There are loads of posts out there about the terrible twos/threenagers/teenagers and how to cope with daily life with them, but I have been struggling with my pre-teen!
Bethany is 9, she’s no longer a baby, she’s a big girl and wants to be treated as such, but she’s not big enough to be fully independent yet. Here are a few ideas how I have negotiated around her temper:
- Allow them a bit of “calm down” time in their room before bed. Just sending them off to bed makes them feel like a baby, but letting them go up and read for half an hour makes them feel like a grown up.
- Use age appropriate products. Bethany loves the new Aquafresh toothpaste/brush (available from boots and most retailers) especially for ages 9-12. She no longer has the “baby stuff” jack uses, but has her own special tube. It is slightly less minty than the grown up supply (which she used to hate) More permanent teeth also start to grow between the ages of 9-12 than at any other time and these are 50% more vulnerable to damage than adult teeth (taking up to 3 years to fully strengthen!). This is where Aquafresh Advance comes to the rescue, to provide expert protection for new permanent teeth whilst also being gentle on vulnerable enamel, as the formula is low abrasion. This toothpaste is great as it protects against sugar!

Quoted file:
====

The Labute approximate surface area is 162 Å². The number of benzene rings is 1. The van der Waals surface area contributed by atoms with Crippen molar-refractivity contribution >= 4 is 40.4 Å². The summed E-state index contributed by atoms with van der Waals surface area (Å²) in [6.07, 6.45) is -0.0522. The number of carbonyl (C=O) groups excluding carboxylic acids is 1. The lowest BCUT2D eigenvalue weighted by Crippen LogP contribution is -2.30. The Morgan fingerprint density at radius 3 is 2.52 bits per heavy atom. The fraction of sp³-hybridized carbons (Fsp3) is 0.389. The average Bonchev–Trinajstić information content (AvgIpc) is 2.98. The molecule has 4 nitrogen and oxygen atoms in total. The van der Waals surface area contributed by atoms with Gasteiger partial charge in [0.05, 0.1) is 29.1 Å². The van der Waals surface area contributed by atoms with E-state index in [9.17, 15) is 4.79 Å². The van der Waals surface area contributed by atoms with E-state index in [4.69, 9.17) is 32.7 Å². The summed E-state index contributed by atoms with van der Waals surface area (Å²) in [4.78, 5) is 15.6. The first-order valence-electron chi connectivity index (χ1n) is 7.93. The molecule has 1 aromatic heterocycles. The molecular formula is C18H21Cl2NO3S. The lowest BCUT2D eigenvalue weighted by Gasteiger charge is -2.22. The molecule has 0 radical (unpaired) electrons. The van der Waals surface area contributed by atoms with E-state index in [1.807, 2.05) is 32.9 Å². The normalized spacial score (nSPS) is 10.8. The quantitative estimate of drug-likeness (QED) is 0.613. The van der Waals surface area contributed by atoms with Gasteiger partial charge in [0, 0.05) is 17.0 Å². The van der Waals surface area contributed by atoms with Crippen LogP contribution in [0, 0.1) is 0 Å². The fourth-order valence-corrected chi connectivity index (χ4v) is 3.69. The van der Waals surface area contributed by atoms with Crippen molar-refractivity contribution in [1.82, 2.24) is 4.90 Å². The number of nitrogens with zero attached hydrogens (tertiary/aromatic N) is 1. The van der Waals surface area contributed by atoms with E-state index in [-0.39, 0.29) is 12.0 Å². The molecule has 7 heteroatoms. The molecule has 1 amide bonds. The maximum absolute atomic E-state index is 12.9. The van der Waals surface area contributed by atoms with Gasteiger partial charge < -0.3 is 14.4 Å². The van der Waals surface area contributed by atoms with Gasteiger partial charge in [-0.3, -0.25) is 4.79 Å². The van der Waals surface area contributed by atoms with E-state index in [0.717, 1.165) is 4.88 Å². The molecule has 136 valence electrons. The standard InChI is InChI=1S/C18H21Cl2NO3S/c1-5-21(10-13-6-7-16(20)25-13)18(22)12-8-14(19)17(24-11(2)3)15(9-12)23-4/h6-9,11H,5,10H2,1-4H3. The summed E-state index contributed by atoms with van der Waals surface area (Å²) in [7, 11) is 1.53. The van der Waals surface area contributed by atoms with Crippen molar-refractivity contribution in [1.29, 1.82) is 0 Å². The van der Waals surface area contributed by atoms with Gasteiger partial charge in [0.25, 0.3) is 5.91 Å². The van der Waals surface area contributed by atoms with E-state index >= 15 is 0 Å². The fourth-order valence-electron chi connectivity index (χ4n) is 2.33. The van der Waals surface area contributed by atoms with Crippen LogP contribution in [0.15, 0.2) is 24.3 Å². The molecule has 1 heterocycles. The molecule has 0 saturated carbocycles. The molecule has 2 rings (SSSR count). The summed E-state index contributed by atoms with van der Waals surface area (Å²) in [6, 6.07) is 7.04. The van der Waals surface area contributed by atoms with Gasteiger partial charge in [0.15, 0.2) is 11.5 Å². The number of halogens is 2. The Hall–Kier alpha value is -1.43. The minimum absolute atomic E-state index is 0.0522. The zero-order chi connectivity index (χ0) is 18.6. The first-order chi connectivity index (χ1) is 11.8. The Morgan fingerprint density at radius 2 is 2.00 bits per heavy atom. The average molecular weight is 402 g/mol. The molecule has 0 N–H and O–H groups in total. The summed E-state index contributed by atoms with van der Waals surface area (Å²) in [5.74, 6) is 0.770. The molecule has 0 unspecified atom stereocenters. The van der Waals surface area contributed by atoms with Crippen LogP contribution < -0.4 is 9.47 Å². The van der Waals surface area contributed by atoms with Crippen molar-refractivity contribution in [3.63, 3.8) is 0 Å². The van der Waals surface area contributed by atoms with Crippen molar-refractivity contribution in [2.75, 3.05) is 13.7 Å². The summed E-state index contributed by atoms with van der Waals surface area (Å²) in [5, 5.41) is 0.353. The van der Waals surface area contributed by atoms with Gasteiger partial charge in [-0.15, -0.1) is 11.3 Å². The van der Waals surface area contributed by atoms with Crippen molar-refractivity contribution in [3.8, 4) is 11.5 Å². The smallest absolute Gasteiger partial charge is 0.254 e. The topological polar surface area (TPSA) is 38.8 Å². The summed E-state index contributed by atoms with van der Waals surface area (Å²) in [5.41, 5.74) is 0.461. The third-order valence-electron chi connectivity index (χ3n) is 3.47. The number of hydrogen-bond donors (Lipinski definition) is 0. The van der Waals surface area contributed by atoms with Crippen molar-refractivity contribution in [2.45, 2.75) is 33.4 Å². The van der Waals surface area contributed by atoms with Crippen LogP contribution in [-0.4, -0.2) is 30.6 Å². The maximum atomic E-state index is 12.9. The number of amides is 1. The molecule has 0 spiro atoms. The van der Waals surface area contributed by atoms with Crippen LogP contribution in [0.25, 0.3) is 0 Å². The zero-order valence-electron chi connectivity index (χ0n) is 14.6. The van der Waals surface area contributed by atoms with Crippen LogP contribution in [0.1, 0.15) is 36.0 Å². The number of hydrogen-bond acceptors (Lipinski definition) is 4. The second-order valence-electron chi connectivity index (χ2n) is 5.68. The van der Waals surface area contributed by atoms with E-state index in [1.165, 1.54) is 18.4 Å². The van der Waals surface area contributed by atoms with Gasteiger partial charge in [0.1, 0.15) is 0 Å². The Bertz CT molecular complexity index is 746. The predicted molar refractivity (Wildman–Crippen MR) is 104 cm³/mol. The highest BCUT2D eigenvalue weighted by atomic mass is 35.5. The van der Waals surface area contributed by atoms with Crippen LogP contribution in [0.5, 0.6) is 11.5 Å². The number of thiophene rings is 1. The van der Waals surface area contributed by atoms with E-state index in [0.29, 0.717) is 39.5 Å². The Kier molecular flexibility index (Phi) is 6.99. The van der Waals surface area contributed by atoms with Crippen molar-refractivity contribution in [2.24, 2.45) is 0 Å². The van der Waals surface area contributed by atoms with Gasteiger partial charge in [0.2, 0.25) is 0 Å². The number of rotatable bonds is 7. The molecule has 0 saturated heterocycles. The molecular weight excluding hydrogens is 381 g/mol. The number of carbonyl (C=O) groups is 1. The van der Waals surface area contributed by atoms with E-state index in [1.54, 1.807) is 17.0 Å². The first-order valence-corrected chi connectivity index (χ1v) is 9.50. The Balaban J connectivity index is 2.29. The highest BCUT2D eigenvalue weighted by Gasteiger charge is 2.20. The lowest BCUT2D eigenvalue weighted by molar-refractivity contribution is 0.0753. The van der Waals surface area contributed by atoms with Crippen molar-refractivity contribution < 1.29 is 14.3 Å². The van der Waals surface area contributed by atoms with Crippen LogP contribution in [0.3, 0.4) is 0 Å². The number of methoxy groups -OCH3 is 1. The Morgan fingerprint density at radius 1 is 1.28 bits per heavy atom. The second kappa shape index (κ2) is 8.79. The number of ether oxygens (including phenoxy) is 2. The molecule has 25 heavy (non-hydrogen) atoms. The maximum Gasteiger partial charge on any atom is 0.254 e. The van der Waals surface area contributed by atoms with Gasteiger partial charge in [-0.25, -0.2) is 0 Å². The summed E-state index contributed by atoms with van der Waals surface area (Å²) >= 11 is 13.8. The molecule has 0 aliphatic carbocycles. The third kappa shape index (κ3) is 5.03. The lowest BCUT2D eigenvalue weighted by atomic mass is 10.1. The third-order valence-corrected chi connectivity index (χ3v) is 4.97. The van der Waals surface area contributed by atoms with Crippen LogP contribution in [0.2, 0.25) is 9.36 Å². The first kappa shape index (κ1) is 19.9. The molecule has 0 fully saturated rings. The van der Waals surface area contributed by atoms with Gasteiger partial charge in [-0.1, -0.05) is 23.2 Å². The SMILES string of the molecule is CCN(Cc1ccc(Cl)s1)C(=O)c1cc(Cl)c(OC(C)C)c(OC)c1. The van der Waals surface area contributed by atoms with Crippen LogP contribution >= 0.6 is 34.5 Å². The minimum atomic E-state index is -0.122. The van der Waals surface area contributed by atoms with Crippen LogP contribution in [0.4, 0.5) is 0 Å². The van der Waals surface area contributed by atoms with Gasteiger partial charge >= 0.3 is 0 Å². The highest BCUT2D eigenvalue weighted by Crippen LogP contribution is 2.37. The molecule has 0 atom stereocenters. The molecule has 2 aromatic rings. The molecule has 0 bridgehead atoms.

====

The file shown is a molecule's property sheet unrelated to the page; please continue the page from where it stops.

- Give them space, when Bethany gets upset it’s normally frustration, giving her a bit of space is usually the best answer. Trying to “talk them round” doesn’t seem to work, they see it as being talked down to, so letting them come to the decision themselves is a good learning method.
- Be supportive. Something can seem like nothing to you but is actually the end of the world to them. Be empathic and try to see things from their point of view.
- Show your love! Your pre-teen is very hormonal and it’s easy for them to see the negatives at the moment, give them some one-on-one time and make it clear you still love them!
When one “age phase” ends there is always another to take its place and this is just our most recent challenge to face. “This too shall pass…”